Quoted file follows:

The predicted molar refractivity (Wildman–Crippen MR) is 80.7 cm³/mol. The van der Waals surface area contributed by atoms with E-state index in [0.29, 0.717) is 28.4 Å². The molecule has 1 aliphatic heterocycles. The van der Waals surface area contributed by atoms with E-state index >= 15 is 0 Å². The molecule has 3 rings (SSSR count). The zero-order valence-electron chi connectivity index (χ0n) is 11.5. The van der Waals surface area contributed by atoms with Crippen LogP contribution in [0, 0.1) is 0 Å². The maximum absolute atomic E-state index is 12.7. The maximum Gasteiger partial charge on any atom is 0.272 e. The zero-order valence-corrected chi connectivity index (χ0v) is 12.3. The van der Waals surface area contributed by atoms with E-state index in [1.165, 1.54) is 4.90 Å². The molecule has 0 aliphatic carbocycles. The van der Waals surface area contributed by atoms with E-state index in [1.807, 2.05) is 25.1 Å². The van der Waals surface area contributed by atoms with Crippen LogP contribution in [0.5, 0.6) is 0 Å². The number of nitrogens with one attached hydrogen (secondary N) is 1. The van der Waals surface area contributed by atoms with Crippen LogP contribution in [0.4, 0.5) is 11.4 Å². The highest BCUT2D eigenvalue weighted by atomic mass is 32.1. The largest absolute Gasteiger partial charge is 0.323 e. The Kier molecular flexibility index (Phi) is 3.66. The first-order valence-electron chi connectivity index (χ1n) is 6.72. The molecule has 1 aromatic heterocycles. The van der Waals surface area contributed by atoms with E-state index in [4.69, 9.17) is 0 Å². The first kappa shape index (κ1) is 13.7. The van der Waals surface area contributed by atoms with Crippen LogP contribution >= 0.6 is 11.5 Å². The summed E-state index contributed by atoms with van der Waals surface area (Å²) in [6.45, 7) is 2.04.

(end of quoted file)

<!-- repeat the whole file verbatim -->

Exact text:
The predicted molar refractivity (Wildman–Crippen MR) is 80.7 cm³/mol. The van der Waals surface area contributed by atoms with E-state index in [0.29, 0.717) is 28.4 Å². The molecule has 1 aliphatic heterocycles. The van der Waals surface area contributed by atoms with E-state index >= 15 is 0 Å². The molecule has 3 rings (SSSR count). The zero-order valence-electron chi connectivity index (χ0n) is 11.5. The van der Waals surface area contributed by atoms with Crippen LogP contribution in [0, 0.1) is 0 Å². The maximum absolute atomic E-state index is 12.7. The maximum Gasteiger partial charge on any atom is 0.272 e. The zero-order valence-corrected chi connectivity index (χ0v) is 12.3. The van der Waals surface area contributed by atoms with E-state index in [1.165, 1.54) is 4.90 Å². The molecule has 0 aliphatic carbocycles. The van der Waals surface area contributed by atoms with E-state index in [1.807, 2.05) is 25.1 Å². The van der Waals surface area contributed by atoms with Crippen LogP contribution in [0.5, 0.6) is 0 Å². The number of nitrogens with one attached hydrogen (secondary N) is 1. The van der Waals surface area contributed by atoms with Crippen LogP contribution in [0.4, 0.5) is 11.4 Å². The highest BCUT2D eigenvalue weighted by atomic mass is 32.1. The largest absolute Gasteiger partial charge is 0.323 e. The Kier molecular flexibility index (Phi) is 3.66. The first-order valence-electron chi connectivity index (χ1n) is 6.72. The molecule has 1 aromatic heterocycles. The van der Waals surface area contributed by atoms with E-state index in [4.69, 9.17) is 0 Å². The first kappa shape index (κ1) is 13.7. The van der Waals surface area contributed by atoms with Crippen LogP contribution >= 0.6 is 11.5 Å². The summed E-state index contributed by atoms with van der Waals surface area (Å²) in [6.45, 7) is 2.04.